# How to Create a Web App Using Machine Learning and Flask to Calculate Calorie Burned During a Workout.

## The only bad workout is no workout.

·

Outline:

• Introduction.
• Understanding the Data.
• Preprocessing the Data.
• Analyzing the Data.
• Building the Model.
• Deploying the Model with Flask.
• Conclusion.

### Introduction

According to Rx Resource.org, less than 5% participate in 30 minutes of physical activity each day; only one in three adults receive the recommended exercise each week. Only 35 - 44% of adults 75 years or older are physically active, and 28 - 38% of adults ages 65-74 are physically active.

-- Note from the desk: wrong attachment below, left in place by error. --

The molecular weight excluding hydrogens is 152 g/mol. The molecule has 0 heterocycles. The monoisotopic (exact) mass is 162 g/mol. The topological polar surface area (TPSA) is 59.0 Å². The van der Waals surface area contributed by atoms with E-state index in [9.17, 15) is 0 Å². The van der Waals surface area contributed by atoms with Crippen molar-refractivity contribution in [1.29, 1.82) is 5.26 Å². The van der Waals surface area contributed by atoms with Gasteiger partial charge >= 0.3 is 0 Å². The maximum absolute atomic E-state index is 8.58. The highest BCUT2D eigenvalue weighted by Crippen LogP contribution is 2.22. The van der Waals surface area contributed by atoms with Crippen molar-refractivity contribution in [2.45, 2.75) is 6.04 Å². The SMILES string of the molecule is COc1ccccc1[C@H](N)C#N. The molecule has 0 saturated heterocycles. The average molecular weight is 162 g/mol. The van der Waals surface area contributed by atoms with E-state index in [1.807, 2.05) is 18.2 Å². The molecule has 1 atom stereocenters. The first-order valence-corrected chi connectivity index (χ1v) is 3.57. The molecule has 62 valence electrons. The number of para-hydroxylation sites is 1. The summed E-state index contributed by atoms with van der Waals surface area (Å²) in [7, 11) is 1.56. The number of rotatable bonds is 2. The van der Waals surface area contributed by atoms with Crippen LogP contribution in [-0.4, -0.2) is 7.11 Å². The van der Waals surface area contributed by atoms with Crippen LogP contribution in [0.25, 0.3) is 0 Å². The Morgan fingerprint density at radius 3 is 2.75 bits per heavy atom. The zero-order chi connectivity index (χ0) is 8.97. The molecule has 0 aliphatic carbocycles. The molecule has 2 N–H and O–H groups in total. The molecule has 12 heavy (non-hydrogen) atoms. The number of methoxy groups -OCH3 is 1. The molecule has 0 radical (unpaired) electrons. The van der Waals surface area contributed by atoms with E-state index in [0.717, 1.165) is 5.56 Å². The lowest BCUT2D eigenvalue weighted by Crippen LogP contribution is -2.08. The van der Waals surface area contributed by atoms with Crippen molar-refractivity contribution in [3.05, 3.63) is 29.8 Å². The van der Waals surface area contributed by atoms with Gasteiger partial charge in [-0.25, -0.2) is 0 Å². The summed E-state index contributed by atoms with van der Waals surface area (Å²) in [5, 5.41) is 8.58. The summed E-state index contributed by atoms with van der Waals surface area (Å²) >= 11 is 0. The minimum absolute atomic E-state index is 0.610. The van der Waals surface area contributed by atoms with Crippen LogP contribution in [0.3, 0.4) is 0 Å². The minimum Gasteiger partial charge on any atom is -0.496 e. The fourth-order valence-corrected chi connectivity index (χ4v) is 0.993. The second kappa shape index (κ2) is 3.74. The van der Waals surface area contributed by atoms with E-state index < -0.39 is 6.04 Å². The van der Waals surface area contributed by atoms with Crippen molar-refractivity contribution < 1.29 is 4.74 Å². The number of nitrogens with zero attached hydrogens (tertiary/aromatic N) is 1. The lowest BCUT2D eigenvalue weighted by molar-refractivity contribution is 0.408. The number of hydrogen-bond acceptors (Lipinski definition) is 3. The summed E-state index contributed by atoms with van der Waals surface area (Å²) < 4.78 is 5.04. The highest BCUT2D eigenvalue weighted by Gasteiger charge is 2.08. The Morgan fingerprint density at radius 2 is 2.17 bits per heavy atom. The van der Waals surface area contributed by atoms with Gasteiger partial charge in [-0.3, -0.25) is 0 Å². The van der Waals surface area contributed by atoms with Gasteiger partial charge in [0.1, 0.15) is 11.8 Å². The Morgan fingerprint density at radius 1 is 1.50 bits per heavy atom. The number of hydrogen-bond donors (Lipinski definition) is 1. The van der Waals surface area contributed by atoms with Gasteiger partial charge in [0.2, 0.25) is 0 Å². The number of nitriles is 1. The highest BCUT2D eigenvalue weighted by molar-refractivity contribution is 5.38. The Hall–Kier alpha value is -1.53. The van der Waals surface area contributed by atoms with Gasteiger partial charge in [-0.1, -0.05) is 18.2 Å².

To solve the problem of inaccurately estimating calories burned, you will build a web application using Flask that predicts the number of calories burned during a workout session. It is required that you have good knowledge of Python, Flask, and Machine Learning libraries like Pandas, Numpy, and Sckit-learn.

### Understanding the Data

The data contains information about the gender, age, height, weight, heart rate, and body temperature of an individual. This information allows asking interesting questions, such as;

• Which gender burned more calories on average?
• Do people who weigh more burn more calories than those who weigh less?
• How significantly does the time spent working out affect how many calories you lose?
• Do younger people burn more calories than older ones?